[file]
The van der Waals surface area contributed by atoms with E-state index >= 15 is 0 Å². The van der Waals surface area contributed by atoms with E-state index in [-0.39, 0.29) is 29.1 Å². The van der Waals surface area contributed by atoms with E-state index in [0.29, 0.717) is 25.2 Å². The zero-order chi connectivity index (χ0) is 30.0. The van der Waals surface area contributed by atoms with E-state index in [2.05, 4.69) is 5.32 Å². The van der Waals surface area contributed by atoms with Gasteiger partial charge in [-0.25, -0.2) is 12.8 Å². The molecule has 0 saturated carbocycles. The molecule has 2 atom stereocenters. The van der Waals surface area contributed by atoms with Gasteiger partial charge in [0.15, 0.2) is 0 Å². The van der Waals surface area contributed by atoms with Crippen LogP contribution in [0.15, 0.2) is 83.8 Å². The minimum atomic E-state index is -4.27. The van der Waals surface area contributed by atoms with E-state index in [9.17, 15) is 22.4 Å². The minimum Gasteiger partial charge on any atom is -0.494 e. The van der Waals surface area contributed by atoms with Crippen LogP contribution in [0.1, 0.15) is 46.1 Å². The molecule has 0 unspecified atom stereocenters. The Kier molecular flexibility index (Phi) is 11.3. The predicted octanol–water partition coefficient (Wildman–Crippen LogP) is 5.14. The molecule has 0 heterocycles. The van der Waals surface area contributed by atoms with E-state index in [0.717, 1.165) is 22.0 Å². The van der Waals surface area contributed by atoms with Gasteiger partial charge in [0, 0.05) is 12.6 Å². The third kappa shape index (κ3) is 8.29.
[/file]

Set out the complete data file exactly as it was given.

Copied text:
The van der Waals surface area contributed by atoms with E-state index >= 15 is 0 Å². The van der Waals surface area contributed by atoms with E-state index in [-0.39, 0.29) is 29.1 Å². The van der Waals surface area contributed by atoms with E-state index in [0.29, 0.717) is 25.2 Å². The zero-order chi connectivity index (χ0) is 30.0. The van der Waals surface area contributed by atoms with E-state index in [2.05, 4.69) is 5.32 Å². The van der Waals surface area contributed by atoms with Gasteiger partial charge in [-0.25, -0.2) is 12.8 Å². The molecule has 0 saturated carbocycles. The molecule has 2 atom stereocenters. The van der Waals surface area contributed by atoms with Gasteiger partial charge in [0.15, 0.2) is 0 Å². The van der Waals surface area contributed by atoms with Crippen LogP contribution in [0.15, 0.2) is 83.8 Å². The minimum atomic E-state index is -4.27. The van der Waals surface area contributed by atoms with E-state index in [9.17, 15) is 22.4 Å². The minimum Gasteiger partial charge on any atom is -0.494 e. The van der Waals surface area contributed by atoms with Crippen LogP contribution in [0.1, 0.15) is 46.1 Å². The molecule has 0 unspecified atom stereocenters. The Kier molecular flexibility index (Phi) is 11.3. The predicted octanol–water partition coefficient (Wildman–Crippen LogP) is 5.14. The molecule has 0 heterocycles. The van der Waals surface area contributed by atoms with E-state index in [0.717, 1.165) is 22.0 Å². The van der Waals surface area contributed by atoms with Gasteiger partial charge in [0, 0.05) is 12.6 Å². The third kappa shape index (κ3) is 8.29.